How will doubts around DACA impact college ‘Dreamers’?

Higher ed leaders have expressed support for stronger protections for immigrants
By: | November 13, 2019
While many higher ed leaders work to protect "Dreamers," the Supreme Court may soon end legal protections that let these immigrant students stay in the U.S. (Photo: Maria Oswalt/Unsplash)While many higher ed leaders work to protect "Dreamers," the Supreme Court may soon end legal protections that let these immigrant students stay in the U.S. (Photo: Maria Oswalt/Unsplash)

Some 98,000 immigrant students—who were brought to the U.S. as  young children without legal permission—graduate from high school each year, according to research released earlier this year by the Migration Policy Institute.

That’s far above the previously estimated 65,000, the report said, adding that 27% of the students are in California and 17% in Texas. They are commonly referred to as “Dreamers,” based on never-passed proposals in Congress called the DREAM (Development, Relief and Education for Alien Minors) Act.

Recent political wrangling over the Deferred Action for Childhood Arrivals program (DACA) has made the future uncertain for these students who want to stay in the U.S. to work or go to college, the report said. (Implemented during former President Barack Obama’s administration, the program allows young immigrants living in the country illegally who were brought here as children to remain in the U.S. It conveys temporary protection from deportation and permission to legally work.)

“While high school graduation represents an important milestone in the lives of many young people, these graduates will be at risk of deportation and will face severely limited opportunities to pursue further work and education,” noted the report.


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According to multiple reports this week, the Supreme Court may be on the verge of ending DACA. NPR reported that conservative justices expressed strong doubts about the program when questioning lawyers representing “Dreamers.” The New York Times reported that the court could rule in a way that ended the program but made some provisions for young people protected by DACA.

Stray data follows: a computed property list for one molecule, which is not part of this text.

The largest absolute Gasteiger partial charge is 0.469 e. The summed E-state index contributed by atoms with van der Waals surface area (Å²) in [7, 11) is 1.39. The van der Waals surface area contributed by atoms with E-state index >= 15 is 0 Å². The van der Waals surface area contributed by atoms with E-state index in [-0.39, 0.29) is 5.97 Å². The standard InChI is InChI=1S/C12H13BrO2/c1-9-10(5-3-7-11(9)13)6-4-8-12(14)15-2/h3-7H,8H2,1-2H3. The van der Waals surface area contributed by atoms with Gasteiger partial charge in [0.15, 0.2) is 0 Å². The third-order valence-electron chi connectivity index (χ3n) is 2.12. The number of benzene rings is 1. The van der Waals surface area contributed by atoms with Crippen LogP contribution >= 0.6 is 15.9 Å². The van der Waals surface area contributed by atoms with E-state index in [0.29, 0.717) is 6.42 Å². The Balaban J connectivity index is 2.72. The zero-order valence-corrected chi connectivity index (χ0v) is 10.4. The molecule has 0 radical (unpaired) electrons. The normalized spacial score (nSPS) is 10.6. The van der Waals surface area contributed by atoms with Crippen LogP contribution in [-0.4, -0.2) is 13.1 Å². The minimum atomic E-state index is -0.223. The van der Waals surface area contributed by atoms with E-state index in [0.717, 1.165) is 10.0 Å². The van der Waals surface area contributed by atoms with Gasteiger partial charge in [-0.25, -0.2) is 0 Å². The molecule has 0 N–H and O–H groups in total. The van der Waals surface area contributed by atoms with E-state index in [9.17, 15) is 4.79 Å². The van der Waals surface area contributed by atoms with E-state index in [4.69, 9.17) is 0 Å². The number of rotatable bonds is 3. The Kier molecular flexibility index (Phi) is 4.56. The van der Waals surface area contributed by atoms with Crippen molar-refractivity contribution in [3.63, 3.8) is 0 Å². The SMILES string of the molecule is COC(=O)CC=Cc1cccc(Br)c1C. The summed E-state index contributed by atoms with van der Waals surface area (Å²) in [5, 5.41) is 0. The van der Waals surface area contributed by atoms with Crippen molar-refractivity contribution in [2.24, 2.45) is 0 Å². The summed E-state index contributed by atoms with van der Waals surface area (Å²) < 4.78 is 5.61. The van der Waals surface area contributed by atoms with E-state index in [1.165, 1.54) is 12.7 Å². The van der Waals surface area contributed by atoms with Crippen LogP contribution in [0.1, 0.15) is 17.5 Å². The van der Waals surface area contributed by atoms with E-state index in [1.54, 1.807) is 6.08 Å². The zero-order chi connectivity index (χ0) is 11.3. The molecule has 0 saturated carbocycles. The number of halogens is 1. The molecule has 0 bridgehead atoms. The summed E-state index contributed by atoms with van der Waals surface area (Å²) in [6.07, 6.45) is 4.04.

The American Council on Education and 43 other higher ed organizations have filed a brief in the case supporting the “Dreamers” and their access to college. “Dreamers are Rhodes Scholars, scientists, and campus leaders; they are sources of inspiration and insight for their peers; and they are unparalleled ambassadors for our schools abroad,” according to the brief.

And in September, more than 600 college and university presidents signed a letter urging Congress to make DACA’s protections permanent, according to the American Council on Education.

Meanwhile, Thom Reilly, the chancellor of the Nevada System of Higher Education, held a roundtable discussion in November to examine ways to support “Dreamers” in higher ed, The Nevada Independent reported.

Reilly said many colleges in the state hope to designate admissions, guidance and career counseling staff to help these students understand the legal provisions of DACA that protected the children born in the U.S. to immigrant parents. Reilly also called on colleges to work more closely with public school districts so these students can apply for financial aid using the FAFSA, the Independent reported.

In California, community college leaders have told the state they need more funding to support “Dreamers,” which is now required by state law, EdSource reported.


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The University of Illinois at Chicago and other institutions have formed task forces to assess the needs of theses students, who are often hesitant to identify themselves, Tanya Cabrera, associate director for equity and inclusion, told University Business in 2017.

In 2015, Sacramento State University began hosting workshops and informational events for immigrant students living in the country without legal permission. “The students felt there wasn’t a lot of institutional support for them. They had to be their own advocates,” Norma Yesina Mendoza, program coordinator for Sacramento State’s Dreamer Resource Center, told University Business in 2017.

In New Jersey, Rutgers University-Camden trains faculty and administrators on immigration policy and on finding community resources for students living in the country illegally.

“We want to give our team confidence in their knowledge about a complicated topic,” Mary Beth Daisey, vice chancellor for student affairs with Rutgers-Camden, told UB. “Faculty want to help, even if they aren’t sure how.”

Rutgers-Camden held its first college fair for this student population in 2017. Sister campuses in New Brunswick and Newark began hosting similar fairs in 2015.


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